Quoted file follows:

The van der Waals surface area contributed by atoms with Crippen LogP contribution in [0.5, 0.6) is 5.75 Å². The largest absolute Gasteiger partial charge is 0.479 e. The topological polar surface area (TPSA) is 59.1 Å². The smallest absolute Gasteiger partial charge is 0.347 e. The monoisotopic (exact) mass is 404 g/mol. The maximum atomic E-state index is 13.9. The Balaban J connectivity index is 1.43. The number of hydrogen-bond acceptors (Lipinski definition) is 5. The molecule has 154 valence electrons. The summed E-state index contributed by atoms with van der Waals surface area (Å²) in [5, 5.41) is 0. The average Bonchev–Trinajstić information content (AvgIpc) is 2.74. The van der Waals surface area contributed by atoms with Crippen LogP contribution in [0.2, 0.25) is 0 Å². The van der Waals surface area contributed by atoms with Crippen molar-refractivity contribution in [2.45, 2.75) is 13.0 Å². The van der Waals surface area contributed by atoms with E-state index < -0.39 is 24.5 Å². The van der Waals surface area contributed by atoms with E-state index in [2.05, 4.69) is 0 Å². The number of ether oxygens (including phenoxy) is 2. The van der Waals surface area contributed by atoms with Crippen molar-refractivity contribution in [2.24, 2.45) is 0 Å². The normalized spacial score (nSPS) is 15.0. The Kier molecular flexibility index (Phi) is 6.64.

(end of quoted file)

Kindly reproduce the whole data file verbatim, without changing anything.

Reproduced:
The van der Waals surface area contributed by atoms with Crippen LogP contribution in [0.5, 0.6) is 5.75 Å². The largest absolute Gasteiger partial charge is 0.479 e. The topological polar surface area (TPSA) is 59.1 Å². The smallest absolute Gasteiger partial charge is 0.347 e. The monoisotopic (exact) mass is 404 g/mol. The maximum atomic E-state index is 13.9. The Balaban J connectivity index is 1.43. The number of hydrogen-bond acceptors (Lipinski definition) is 5. The molecule has 154 valence electrons. The summed E-state index contributed by atoms with van der Waals surface area (Å²) in [5, 5.41) is 0. The average Bonchev–Trinajstić information content (AvgIpc) is 2.74. The van der Waals surface area contributed by atoms with Crippen LogP contribution in [0.2, 0.25) is 0 Å². The van der Waals surface area contributed by atoms with Crippen molar-refractivity contribution in [2.45, 2.75) is 13.0 Å². The van der Waals surface area contributed by atoms with E-state index < -0.39 is 24.5 Å². The van der Waals surface area contributed by atoms with E-state index in [2.05, 4.69) is 0 Å². The number of ether oxygens (including phenoxy) is 2. The van der Waals surface area contributed by atoms with Crippen molar-refractivity contribution in [2.24, 2.45) is 0 Å². The normalized spacial score (nSPS) is 15.0. The Kier molecular flexibility index (Phi) is 6.64.